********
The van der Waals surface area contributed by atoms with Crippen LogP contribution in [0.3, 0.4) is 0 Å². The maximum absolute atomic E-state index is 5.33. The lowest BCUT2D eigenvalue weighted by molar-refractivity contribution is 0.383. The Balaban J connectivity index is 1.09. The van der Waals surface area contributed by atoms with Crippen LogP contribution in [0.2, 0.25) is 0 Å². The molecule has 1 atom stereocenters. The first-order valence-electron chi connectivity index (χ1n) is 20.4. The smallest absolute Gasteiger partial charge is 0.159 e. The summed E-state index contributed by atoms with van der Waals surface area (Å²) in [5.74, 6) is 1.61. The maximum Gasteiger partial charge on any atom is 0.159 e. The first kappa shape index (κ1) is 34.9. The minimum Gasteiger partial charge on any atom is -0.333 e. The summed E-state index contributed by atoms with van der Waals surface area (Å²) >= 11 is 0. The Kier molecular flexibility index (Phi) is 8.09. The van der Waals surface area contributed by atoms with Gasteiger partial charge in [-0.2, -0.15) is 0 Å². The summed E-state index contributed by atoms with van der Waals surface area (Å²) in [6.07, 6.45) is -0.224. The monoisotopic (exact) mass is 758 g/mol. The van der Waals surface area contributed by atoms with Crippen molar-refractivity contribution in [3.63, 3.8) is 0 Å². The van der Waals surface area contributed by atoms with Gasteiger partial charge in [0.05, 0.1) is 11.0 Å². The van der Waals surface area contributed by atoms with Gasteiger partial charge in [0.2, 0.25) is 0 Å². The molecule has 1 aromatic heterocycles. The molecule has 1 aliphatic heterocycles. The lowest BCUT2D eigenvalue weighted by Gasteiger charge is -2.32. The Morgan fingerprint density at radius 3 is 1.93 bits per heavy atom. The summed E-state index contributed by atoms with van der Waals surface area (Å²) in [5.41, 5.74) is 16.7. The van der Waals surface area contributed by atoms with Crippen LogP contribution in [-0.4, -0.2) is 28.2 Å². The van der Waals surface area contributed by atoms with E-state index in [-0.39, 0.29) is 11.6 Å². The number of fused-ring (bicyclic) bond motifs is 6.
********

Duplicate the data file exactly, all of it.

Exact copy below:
The van der Waals surface area contributed by atoms with Crippen LogP contribution in [0.3, 0.4) is 0 Å². The maximum absolute atomic E-state index is 5.33. The lowest BCUT2D eigenvalue weighted by molar-refractivity contribution is 0.383. The Balaban J connectivity index is 1.09. The van der Waals surface area contributed by atoms with Crippen LogP contribution in [0.2, 0.25) is 0 Å². The molecule has 1 atom stereocenters. The first-order valence-electron chi connectivity index (χ1n) is 20.4. The smallest absolute Gasteiger partial charge is 0.159 e. The summed E-state index contributed by atoms with van der Waals surface area (Å²) in [5.74, 6) is 1.61. The maximum Gasteiger partial charge on any atom is 0.159 e. The first kappa shape index (κ1) is 34.9. The minimum Gasteiger partial charge on any atom is -0.333 e. The summed E-state index contributed by atoms with van der Waals surface area (Å²) >= 11 is 0. The Kier molecular flexibility index (Phi) is 8.09. The van der Waals surface area contributed by atoms with Gasteiger partial charge in [-0.2, -0.15) is 0 Å². The summed E-state index contributed by atoms with van der Waals surface area (Å²) in [6.07, 6.45) is -0.224. The monoisotopic (exact) mass is 758 g/mol. The van der Waals surface area contributed by atoms with Crippen molar-refractivity contribution in [3.63, 3.8) is 0 Å². The van der Waals surface area contributed by atoms with Gasteiger partial charge in [0.05, 0.1) is 11.0 Å². The van der Waals surface area contributed by atoms with Gasteiger partial charge in [0.2, 0.25) is 0 Å². The molecule has 1 aromatic heterocycles. The molecule has 1 aliphatic heterocycles. The lowest BCUT2D eigenvalue weighted by Gasteiger charge is -2.32. The Morgan fingerprint density at radius 3 is 1.93 bits per heavy atom. The summed E-state index contributed by atoms with van der Waals surface area (Å²) in [5.41, 5.74) is 16.7. The van der Waals surface area contributed by atoms with Crippen LogP contribution in [-0.4, -0.2) is 28.2 Å². The van der Waals surface area contributed by atoms with E-state index in [-0.39, 0.29) is 11.6 Å². The number of fused-ring (bicyclic) bond motifs is 6.